Why did I pick another Flemish Red so early on in these Sour Beer Studies? I think I am still wary of those dry lambics in the stash and Stonch has spoken so highly of the style that I thought what the heck.
First thing to note is that is this a beer that was kept on the wood as well so could be a cross over post to the About Oaked Beer series, too…so I will. Then, interesting to note that Michael Jackson claims the Verhaege family (no latter “h” in my 2000 edition of his Great Beer Guide) has been brewing in Vichte since the 1500s and that this beer is brewed in oak vessels dating from the 1880s. The brewery’s website is in Flemish but I once worked in Holland and like to pretend I can hack my way though. Well, I can’t really (though I know Smaak: zoet-zurig, fruitig means “Taste: sweet-sour, fruity”) but there are plenty of photos on their history page including those big oak vessels. 4% of BAers do not like it but they really do not like the style which makes it difficult even if it is honest.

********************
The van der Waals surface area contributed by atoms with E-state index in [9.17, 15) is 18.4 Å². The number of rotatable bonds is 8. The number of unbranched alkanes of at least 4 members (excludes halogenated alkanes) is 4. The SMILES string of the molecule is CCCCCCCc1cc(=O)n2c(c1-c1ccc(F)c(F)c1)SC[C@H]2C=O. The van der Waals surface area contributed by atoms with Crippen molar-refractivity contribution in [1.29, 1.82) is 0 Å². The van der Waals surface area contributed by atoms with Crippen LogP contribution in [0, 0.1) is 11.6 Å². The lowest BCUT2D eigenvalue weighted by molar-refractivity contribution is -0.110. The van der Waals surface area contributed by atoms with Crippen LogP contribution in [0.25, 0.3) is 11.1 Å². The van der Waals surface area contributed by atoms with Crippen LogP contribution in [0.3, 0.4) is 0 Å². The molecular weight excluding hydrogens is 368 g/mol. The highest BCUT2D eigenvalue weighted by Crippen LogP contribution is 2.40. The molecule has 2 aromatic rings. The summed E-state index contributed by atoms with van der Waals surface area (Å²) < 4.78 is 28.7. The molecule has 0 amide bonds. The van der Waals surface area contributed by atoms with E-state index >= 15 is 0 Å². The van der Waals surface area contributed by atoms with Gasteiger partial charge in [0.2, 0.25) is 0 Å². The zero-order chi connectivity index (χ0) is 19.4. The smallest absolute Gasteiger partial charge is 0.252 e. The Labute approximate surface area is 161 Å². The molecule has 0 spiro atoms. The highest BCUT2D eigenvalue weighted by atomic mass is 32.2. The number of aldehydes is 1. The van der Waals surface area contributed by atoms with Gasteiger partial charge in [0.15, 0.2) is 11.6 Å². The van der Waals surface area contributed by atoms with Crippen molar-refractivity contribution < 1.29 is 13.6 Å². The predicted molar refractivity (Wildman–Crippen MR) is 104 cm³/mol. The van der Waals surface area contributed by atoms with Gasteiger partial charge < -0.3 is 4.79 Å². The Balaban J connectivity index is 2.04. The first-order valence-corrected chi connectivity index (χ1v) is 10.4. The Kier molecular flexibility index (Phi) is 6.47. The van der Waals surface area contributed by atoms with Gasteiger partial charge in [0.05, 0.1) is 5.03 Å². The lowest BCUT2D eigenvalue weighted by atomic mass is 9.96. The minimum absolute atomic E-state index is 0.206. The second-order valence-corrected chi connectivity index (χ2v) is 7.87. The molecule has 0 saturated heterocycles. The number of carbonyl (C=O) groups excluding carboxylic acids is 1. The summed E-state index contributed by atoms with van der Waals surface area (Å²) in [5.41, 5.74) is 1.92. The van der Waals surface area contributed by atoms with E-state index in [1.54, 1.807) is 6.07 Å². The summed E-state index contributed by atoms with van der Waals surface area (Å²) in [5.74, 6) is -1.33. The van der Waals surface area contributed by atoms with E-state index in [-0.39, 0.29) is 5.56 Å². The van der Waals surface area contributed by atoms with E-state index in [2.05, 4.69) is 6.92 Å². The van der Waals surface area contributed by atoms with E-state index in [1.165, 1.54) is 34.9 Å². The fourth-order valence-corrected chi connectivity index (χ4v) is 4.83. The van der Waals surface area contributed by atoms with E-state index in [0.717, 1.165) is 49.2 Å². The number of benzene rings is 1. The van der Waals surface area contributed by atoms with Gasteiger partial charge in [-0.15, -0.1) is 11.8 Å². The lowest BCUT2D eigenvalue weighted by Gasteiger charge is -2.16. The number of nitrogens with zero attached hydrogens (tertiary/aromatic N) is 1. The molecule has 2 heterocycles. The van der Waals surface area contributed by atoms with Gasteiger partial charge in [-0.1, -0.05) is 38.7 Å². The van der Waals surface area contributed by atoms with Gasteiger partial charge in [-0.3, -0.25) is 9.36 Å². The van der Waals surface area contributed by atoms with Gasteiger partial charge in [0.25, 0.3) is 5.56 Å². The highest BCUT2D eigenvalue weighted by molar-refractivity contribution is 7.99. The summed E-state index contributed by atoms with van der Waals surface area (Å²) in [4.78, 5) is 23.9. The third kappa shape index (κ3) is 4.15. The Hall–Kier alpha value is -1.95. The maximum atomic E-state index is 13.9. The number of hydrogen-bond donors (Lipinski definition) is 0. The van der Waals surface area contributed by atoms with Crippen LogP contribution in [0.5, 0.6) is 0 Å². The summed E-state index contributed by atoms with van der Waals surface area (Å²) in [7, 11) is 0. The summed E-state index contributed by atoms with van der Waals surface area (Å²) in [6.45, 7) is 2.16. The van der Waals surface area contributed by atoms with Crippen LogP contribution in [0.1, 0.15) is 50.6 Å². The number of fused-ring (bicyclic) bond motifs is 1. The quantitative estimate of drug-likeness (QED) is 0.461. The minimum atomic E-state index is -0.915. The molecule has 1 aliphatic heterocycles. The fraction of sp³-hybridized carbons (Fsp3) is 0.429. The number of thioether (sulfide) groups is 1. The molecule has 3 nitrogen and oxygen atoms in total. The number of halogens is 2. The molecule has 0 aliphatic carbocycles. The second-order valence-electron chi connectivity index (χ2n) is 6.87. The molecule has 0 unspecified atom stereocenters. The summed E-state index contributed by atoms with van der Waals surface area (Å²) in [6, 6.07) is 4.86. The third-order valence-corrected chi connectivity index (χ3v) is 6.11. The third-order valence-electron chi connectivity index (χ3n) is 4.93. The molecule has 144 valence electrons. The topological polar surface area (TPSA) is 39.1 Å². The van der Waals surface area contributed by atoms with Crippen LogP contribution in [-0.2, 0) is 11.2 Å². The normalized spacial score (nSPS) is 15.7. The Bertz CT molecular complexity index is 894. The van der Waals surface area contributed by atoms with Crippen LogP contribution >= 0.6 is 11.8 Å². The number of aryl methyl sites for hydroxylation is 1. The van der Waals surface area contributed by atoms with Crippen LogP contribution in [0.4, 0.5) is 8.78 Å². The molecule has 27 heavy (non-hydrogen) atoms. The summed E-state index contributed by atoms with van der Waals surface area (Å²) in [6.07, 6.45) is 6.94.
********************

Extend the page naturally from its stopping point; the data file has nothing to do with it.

The beer pours deep chestnut with a quickly resolving tan head. On the pop of the 750 ml cork top there was a whiff of candy floss that dissipated leaving the aroma of sweet cherry candy and balsamic vinegar. A soft and still sourish ale in the mouth but by far the most approachable I can remember trying. Plenty of fruit and sweetness like a Polish cherry wine but under layers of soft water and a hardwood veneer of a more dignified sort than your average rec room panelling. Somewhat like sweet Cinzano, too, with herbal notes of rosemary and thyme. Far less sour than the Panil Barriquée that I tried a few weeks ago. A slight dryness right at the end in the middle of the tongue. I want to braise fennel root and lamb chops in it.
Funny to find myself thinking it but this beer could do with a wee boost of sourness. Maybe I am getting the hang of this stuff after all.